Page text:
My first non-fiction book review. I admit, when I started this book, I didn’t think it’d capture as much as it did. Then again, you all know me by now, I love crime whether it’s books, movies or TV shows. I might’ve even considered that career field if I had the capability. Yet this book not only left me questioning the legal system but myself if I ever wanted to pursue those sorts of occupations.
We all put our faith in the criminal justice system. We trust the professionals: the police, the lawyers, the judges, the expert witnesses. But what happens when the process lets us down and the wrong person ends up in jail?
Henry Keogh spent almost twenty years locked away for a murder that never even happened. Khalid Baker was imprisoned for the death of a man his best friend has openly admitted to causing. And the exposure of 'Lawyer X' Nicola Gobbo's double-dealing could lead to some of Australia's most notorious convictions being overturned.
Forensic scientist Xanthé Mallett is used to dealing with the darker side of humanity. Now she's turning her skills and insight to miscarriages of justice and cases of Australians who have been wrongfully convicted.
Exposing false confessions, polices biases, misplaced evidence and dodgy science, Reasonable Doubt is an expert's account of the murky underbelly of our justice system - and the way it affects us all.
Thank you to Pan Mac Millan, who provided a paperback copy in exchange for an honest review. In no way does this influence my opinion.
A true crime that focuses on the injustices that some people have faced in Australia. Dr. Mallet focuses on six specific cases throughout the decades and goes in-depth with substantial evidence, confessions, and my favorite for those who aren’t too familiar with much of the legal terms—excerpts.
The capturing part about each case for me was how the victim had been brutally murdered and with much evidence to go by, the justice system still failed and put so many innocent lives away for years to come. As I write this, some might still serve their sentence. It’s aggravations to see the pattern evolving over the years and where it still comes into play today. They’re driven by their ego, racism, and corruption to ever pursue a case and free an innocent man. Not only are their lives ruined, but their families and loved ones. And the actual victim’s family who will never receive proper closure as they live in doubt of the actual murderer being out there.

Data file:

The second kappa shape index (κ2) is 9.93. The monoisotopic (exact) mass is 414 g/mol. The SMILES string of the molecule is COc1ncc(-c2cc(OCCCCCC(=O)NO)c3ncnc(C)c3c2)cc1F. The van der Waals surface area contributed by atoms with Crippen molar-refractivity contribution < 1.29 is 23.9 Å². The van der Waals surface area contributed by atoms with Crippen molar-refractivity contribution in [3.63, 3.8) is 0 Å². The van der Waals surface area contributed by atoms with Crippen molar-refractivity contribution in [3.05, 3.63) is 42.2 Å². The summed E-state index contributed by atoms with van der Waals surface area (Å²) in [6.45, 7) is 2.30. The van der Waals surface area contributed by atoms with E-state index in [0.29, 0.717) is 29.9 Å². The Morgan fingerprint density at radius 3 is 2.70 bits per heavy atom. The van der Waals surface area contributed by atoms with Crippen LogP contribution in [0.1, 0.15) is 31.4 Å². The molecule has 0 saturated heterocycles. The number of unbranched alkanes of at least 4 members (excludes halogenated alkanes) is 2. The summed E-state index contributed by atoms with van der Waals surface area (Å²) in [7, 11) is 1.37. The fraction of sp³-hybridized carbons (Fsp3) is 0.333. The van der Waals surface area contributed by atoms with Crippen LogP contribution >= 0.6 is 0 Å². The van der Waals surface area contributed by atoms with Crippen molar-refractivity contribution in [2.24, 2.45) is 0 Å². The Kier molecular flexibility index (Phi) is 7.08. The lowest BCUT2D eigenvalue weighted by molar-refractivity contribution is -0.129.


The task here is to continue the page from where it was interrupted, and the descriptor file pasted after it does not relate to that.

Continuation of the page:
The way Dr. Mallet wrote was simple but menacing. She builds up the suspense, the frustration that she feels, and influences it perfectly onto the readers. Hopefully, this way we can take charge too and research further into some of these cases. I know I did.
I noticed this book was very unbiased. That’s one thing I looked out for and was happy with the result. Mallet didn’t approach it with a determined mindset. Rather she gave it all as it is with facts, opinions, quotes, and confessions so that the reader can decide for themselves what should’ve happened and how far the justice system went to assure themselves and the community of these wrongful convictions.
It took a while to read with this book being my first non-fiction in a while, but I enjoyed every single page. I wanted to get lost in this void and truly feel what Khalid Baker, Kelvin Condren, and many more faced during all those years. There’s a lot to take away from this book. After reading this I went down a loophole of links, articles, and videos of some of these cases and others. There are so many people in the world wrongfully convicted and I find it amazing what little support can do for them.